Saturday, September 27, 2008

Artificial Intelligence

Artificial Intelligence (AI) is the area of computer science focusing on creating machines that can engage on behaviors that humans consider intelligent. The ability to create intelligent machines has intrigued humans since ancient times, and today with the advent of the computer and 50 years of research into AI programming techniques, the dream of smart machines is becoming a reality. Researchers are creating systems which can mimic human thought, understand speech, beat the best human chessplayer, and countless other feats never before possible. Find out how the military is applying AI logic to its hi-tech systems, and how in the near future Artificial Intelligence may impact our lives.

There are now in the world machines that can think, that can learn and that can create. Moreover, their ability to do these things is going to increase rapidly until--in a visible future--the range of problems they can handle will be coextensive with the range to which the human mind has been applied

AI is the science and engineering of making intelligent machines, especially intelligent computer programs. It is related to the similar task of using computers to understand human intelligence, but AI does not have to confine itself to methods that are biologically observable.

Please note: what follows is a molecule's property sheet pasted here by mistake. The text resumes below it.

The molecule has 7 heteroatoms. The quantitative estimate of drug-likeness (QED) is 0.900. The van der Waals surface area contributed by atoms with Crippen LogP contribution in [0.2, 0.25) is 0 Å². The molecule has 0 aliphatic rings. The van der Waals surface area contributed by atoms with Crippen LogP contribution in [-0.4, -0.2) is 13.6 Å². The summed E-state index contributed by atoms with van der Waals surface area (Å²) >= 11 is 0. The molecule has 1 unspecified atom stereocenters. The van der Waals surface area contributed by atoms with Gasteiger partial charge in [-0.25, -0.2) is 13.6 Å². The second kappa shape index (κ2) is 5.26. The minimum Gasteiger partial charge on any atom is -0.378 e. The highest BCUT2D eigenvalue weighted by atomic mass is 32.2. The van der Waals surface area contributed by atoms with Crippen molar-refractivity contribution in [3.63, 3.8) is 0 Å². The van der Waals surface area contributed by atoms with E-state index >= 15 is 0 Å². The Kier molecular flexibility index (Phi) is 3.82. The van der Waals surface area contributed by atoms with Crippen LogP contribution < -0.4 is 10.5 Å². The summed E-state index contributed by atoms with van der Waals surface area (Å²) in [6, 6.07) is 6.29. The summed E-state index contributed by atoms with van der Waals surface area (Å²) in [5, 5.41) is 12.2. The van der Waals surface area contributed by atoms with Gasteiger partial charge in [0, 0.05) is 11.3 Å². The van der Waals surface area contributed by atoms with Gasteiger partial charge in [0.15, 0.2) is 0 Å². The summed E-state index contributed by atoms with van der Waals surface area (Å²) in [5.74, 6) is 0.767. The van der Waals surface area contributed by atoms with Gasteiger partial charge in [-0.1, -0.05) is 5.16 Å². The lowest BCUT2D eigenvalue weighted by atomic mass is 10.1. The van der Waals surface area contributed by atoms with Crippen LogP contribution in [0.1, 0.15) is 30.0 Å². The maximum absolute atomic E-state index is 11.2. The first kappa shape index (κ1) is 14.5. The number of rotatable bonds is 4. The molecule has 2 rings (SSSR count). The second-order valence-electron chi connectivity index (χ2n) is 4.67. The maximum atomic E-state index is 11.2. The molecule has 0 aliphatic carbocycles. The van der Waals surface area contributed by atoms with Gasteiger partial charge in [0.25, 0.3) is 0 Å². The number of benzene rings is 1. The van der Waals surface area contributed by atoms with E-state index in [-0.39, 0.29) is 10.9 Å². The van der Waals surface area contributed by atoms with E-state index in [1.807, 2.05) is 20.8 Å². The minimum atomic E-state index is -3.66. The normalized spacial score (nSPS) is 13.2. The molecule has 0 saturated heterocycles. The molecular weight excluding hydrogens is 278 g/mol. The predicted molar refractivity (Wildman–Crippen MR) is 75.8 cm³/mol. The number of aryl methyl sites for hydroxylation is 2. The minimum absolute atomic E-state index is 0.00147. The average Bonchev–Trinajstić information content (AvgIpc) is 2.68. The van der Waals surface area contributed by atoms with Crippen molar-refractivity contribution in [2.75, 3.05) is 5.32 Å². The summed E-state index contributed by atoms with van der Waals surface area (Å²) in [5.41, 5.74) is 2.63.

Intelligence is the computational part of the ability to achieve goals in the world. Varying kinds and degrees of intelligence occur in people, many animals and some machines.
IQ is based on the rates at which intelligence develops in children. It is the ratio of the age at which a child normally makes a certain score to the child's age. The scale is extended to adults in a suitable way. IQ correlates well with various measures of success or failure in life, but making computers that can score high on IQ tests would be weakly correlated with their usefulness. For example, the ability of a child to repeat back a long sequence of digits correlates well with other intellectual abilities, perhaps because it measures how much information the child can compute with at once. However, ``digit span'' is trivial for even extremely limited computers.
The ultimate effort is to make computer programs that can solve problems and achieve goals in the world as well as humans.